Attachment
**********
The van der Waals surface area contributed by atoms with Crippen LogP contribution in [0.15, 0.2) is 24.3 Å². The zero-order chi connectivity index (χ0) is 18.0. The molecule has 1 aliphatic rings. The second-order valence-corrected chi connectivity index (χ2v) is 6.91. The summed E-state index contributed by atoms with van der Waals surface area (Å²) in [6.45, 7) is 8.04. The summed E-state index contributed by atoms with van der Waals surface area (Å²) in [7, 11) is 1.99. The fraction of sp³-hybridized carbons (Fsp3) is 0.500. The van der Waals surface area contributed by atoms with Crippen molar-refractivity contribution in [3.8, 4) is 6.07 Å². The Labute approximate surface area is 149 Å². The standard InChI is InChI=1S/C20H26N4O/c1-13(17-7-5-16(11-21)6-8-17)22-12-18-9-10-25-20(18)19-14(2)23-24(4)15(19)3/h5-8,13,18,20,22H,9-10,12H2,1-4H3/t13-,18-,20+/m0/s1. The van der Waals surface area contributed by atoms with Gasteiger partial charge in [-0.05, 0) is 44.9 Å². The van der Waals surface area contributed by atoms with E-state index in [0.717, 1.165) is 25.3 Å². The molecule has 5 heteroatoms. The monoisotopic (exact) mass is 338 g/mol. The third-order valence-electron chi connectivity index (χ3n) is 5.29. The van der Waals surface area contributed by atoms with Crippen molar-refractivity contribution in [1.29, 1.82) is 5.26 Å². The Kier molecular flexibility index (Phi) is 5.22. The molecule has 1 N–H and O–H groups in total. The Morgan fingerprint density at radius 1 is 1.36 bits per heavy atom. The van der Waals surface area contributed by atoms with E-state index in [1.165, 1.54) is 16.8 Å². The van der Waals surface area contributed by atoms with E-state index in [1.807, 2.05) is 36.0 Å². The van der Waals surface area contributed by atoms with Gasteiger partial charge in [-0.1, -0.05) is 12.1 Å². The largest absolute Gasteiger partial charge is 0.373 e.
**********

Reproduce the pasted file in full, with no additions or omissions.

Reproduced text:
The van der Waals surface area contributed by atoms with Crippen LogP contribution in [0.15, 0.2) is 24.3 Å². The zero-order chi connectivity index (χ0) is 18.0. The molecule has 1 aliphatic rings. The second-order valence-corrected chi connectivity index (χ2v) is 6.91. The summed E-state index contributed by atoms with van der Waals surface area (Å²) in [6.45, 7) is 8.04. The summed E-state index contributed by atoms with van der Waals surface area (Å²) in [7, 11) is 1.99. The fraction of sp³-hybridized carbons (Fsp3) is 0.500. The van der Waals surface area contributed by atoms with Crippen molar-refractivity contribution in [3.8, 4) is 6.07 Å². The Labute approximate surface area is 149 Å². The standard InChI is InChI=1S/C20H26N4O/c1-13(17-7-5-16(11-21)6-8-17)22-12-18-9-10-25-20(18)19-14(2)23-24(4)15(19)3/h5-8,13,18,20,22H,9-10,12H2,1-4H3/t13-,18-,20+/m0/s1. The van der Waals surface area contributed by atoms with Gasteiger partial charge in [-0.05, 0) is 44.9 Å². The van der Waals surface area contributed by atoms with E-state index in [0.717, 1.165) is 25.3 Å². The molecule has 5 heteroatoms. The monoisotopic (exact) mass is 338 g/mol. The third-order valence-electron chi connectivity index (χ3n) is 5.29. The van der Waals surface area contributed by atoms with Crippen molar-refractivity contribution in [1.29, 1.82) is 5.26 Å². The Kier molecular flexibility index (Phi) is 5.22. The molecule has 1 N–H and O–H groups in total. The Morgan fingerprint density at radius 1 is 1.36 bits per heavy atom. The van der Waals surface area contributed by atoms with E-state index in [1.165, 1.54) is 16.8 Å². The van der Waals surface area contributed by atoms with E-state index in [1.807, 2.05) is 36.0 Å². The van der Waals surface area contributed by atoms with Gasteiger partial charge in [-0.1, -0.05) is 12.1 Å². The largest absolute Gasteiger partial charge is 0.373 e.